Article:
Tuesday, June 5, 2012

The Great Game: The Struggle for Empire in Central Asia by Peter Hopkirk - Chs. 18-22

Chapter 18 - Night of the Long Knives

  • "In addition to its heavy commitment in Afghanistan, in China the first of the Opium Wars was well into it second year, while nearer to home there were serious troubles brewing with both France and the United States." - 233
  • November 1, 1841: Alexander Burnes is warned by a Kashmiri assistant that "an attempt was to be made on his life that night. It was Burnes whom many Afghans held responsible for bringing the British to Afghanistan" - 239
Chapter 19 - Catastrophe

  • "According to his friend Mohan Lal, Burnes had viewed the situation as anything but tranquil, even if he had gravely underestimated his own personal danger that night. On the previous evening he had declared that 'the time is not very far off when we must leave this country.'" - 245
  • "Mohan Lal was authorised to offer a reward of 10,000 rupees to anyone who succeeded in assassinating one of the principal rebel leaders." - 246
  • "Mohammed Akbar Khan, favourite son of the exiled Dost Mohammed, was on his way from Turkestan to take personal command of what had now become a full-scale insurrection against the British and their puppet ruler." - 247
  • "Whereas it has become apparent from recent events that the continuance of the British Army in Afghanistan for the support of Shah Shujah is displeasing to the great majority of the Afghan nation, and whereas the British Government had no other object in sending troops to this country than the integrity, happiness and welfare of the Afghans, it can have no wish to remain when that object is defeated by its presence." - Mohammed Akbar Khan, 252
Chapter 20 -Massacre in the Passes

  • January 1, 1842: "an agreement was signed with Akbar under which he guaranteed the safety of the departing British, and promised to provide them with an armed escort to protect them from the hostile tribes through whose territories they must pass." - 259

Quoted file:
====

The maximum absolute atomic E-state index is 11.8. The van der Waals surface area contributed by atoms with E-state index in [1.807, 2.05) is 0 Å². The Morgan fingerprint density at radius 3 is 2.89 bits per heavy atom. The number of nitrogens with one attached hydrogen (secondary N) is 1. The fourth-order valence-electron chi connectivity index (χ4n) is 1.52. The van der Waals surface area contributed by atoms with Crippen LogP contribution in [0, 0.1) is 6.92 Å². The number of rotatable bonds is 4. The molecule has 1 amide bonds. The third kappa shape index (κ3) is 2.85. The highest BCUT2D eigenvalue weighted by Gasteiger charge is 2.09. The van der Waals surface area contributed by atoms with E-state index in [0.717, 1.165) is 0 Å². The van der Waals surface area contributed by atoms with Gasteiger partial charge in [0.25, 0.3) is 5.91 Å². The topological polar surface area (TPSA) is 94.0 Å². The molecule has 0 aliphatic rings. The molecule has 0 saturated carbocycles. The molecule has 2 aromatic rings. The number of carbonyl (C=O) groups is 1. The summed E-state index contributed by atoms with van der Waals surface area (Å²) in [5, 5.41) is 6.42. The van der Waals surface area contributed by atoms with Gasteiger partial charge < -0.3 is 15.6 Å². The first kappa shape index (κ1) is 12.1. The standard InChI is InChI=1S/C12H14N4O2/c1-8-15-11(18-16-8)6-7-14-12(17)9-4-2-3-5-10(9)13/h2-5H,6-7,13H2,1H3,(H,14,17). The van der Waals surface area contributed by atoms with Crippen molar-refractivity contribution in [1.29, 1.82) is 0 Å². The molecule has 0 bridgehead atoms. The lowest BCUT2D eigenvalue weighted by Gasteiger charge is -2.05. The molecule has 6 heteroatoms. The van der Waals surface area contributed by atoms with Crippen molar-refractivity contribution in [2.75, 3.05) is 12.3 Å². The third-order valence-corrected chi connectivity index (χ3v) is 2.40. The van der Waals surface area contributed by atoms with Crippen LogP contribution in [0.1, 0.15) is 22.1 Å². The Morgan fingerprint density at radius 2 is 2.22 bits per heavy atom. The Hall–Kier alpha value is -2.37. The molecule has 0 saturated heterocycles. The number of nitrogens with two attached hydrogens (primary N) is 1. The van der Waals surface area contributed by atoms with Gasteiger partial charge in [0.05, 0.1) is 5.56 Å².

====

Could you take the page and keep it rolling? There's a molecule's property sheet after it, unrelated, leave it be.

• "Dr. Brydon was the only one of the 16,000 souls who had left Kabul to complete the terrible course and reach Jalalabad in safety -- and the first, on that fateful thirteenth day of January, 1842, to break the news of the disaster which had overtaken Elphinstone's army to a horrified nation." - 268
Chapter 21 - The Last Hours of Conolly and Stoddart

  • "Far from establishing a friendly rule in Afghanistan to buttress India against Russian encroachments, it had led instead to one of the worst disasters ever to overtake a British army...It was a devastating blow to British pride and prestige." - 270
  • "With Shah Shujah dead, Kabul was now kingless, and Pollock, the senior of the two commanders [who had retaken the city on September 15], who had been invested with political authority by Lord Ellenborough, immediately placed Shujah's son Futteh on the throne, thereby making him too a British puppet." - 275
  • October 11, 1842: the British "hauled down the Union Jack over Bala Hissar, and the next morning the first units marched away from Kabul. The First Afghan War, as historians now call it, was finally over. Within three months Shah Shujah's son had been overthrown, and Dost Mohammed was allowed by the British to return unconditionally to the throne from which he had been removed at such terrible cost...Events had come full circle." - 277
Chapter 22 - Half-time

  • "The Russians pushed forward their line of fortresses across the lawless Kazakh Steppe....The British were even more active during this period of detente. In 1843, following their humiliation in Afghanistan, they had seized Sind -- 'like a bully who has been kicked in the street and goes home to beat his wife in revenge,' observed one critic." - 282
  • March 2, 1855: "as the Russian surrender [in the Crimean War] became inevitable, Tsar Nicholas, whose attack on Turkey had begun the war, sunk deeper and deeper into despair. He finally died in the Winter Palace, from where he had personally commanded the Russian forces...Officially the cause was said to be influenza, but many believed that he had taken poison rather than witness the defeat of his beloved army." - 286
  • October 25, 1856: Herat falls to the Persians - 288
  • August 1858: "in an attempt to resolve the deep resentments and antagonisms which had led to the Mutiny, the British government passed the India Act, abolishing the powers of the [East India] Company and transferring all authority to the Crown." - 291

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